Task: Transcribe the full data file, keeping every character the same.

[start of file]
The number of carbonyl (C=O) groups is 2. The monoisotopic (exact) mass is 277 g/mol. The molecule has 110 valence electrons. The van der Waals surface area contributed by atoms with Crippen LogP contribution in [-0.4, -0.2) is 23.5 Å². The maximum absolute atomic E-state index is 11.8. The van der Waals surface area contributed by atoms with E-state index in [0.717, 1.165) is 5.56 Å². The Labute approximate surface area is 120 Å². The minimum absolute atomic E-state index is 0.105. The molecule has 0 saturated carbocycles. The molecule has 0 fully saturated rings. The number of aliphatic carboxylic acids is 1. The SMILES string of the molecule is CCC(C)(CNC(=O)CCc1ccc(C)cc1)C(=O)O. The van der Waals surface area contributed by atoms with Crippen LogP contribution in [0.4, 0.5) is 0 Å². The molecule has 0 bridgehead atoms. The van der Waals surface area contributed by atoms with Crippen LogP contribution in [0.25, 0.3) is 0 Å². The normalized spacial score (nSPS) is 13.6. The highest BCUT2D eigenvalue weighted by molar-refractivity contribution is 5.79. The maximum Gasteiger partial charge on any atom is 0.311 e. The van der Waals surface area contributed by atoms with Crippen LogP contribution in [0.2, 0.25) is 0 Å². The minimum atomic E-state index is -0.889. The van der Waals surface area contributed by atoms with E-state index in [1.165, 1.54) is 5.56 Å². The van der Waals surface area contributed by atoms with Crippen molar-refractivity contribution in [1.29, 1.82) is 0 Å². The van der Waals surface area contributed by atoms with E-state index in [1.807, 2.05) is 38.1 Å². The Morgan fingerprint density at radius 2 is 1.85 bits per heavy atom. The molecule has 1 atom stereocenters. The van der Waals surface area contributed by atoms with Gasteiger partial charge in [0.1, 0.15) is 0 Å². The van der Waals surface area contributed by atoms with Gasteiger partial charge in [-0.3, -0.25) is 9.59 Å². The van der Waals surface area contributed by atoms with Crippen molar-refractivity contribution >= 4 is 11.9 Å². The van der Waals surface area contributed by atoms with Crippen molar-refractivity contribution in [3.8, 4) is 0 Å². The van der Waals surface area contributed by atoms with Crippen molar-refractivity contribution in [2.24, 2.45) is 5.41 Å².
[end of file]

The number of carbonyl (C=O) groups is 2. The monoisotopic (exact) mass is 277 g/mol. The molecule has 110 valence electrons. The van der Waals surface area contributed by atoms with Crippen LogP contribution in [-0.4, -0.2) is 23.5 Å². The maximum absolute atomic E-state index is 11.8. The van der Waals surface area contributed by atoms with E-state index in [0.717, 1.165) is 5.56 Å². The Labute approximate surface area is 120 Å². The minimum absolute atomic E-state index is 0.105. The molecule has 0 saturated carbocycles. The molecule has 0 fully saturated rings. The number of aliphatic carboxylic acids is 1. The SMILES string of the molecule is CCC(C)(CNC(=O)CCc1ccc(C)cc1)C(=O)O. The van der Waals surface area contributed by atoms with Crippen LogP contribution in [0.4, 0.5) is 0 Å². The molecule has 0 bridgehead atoms. The van der Waals surface area contributed by atoms with Crippen LogP contribution in [0.25, 0.3) is 0 Å². The normalized spacial score (nSPS) is 13.6. The highest BCUT2D eigenvalue weighted by molar-refractivity contribution is 5.79. The maximum Gasteiger partial charge on any atom is 0.311 e. The van der Waals surface area contributed by atoms with Crippen LogP contribution in [0.2, 0.25) is 0 Å². The minimum atomic E-state index is -0.889. The van der Waals surface area contributed by atoms with E-state index in [1.165, 1.54) is 5.56 Å². The van der Waals surface area contributed by atoms with Crippen molar-refractivity contribution in [1.29, 1.82) is 0 Å². The van der Waals surface area contributed by atoms with E-state index in [1.807, 2.05) is 38.1 Å². The Morgan fingerprint density at radius 2 is 1.85 bits per heavy atom. The molecule has 1 atom stereocenters. The van der Waals surface area contributed by atoms with Gasteiger partial charge in [0.1, 0.15) is 0 Å². The van der Waals surface area contributed by atoms with Gasteiger partial charge in [-0.3, -0.25) is 9.59 Å². The van der Waals surface area contributed by atoms with Crippen molar-refractivity contribution >= 4 is 11.9 Å². The van der Waals surface area contributed by atoms with Crippen molar-refractivity contribution in [3.8, 4) is 0 Å². The van der Waals surface area contributed by atoms with Crippen molar-refractivity contribution in [2.24, 2.45) is 5.41 Å².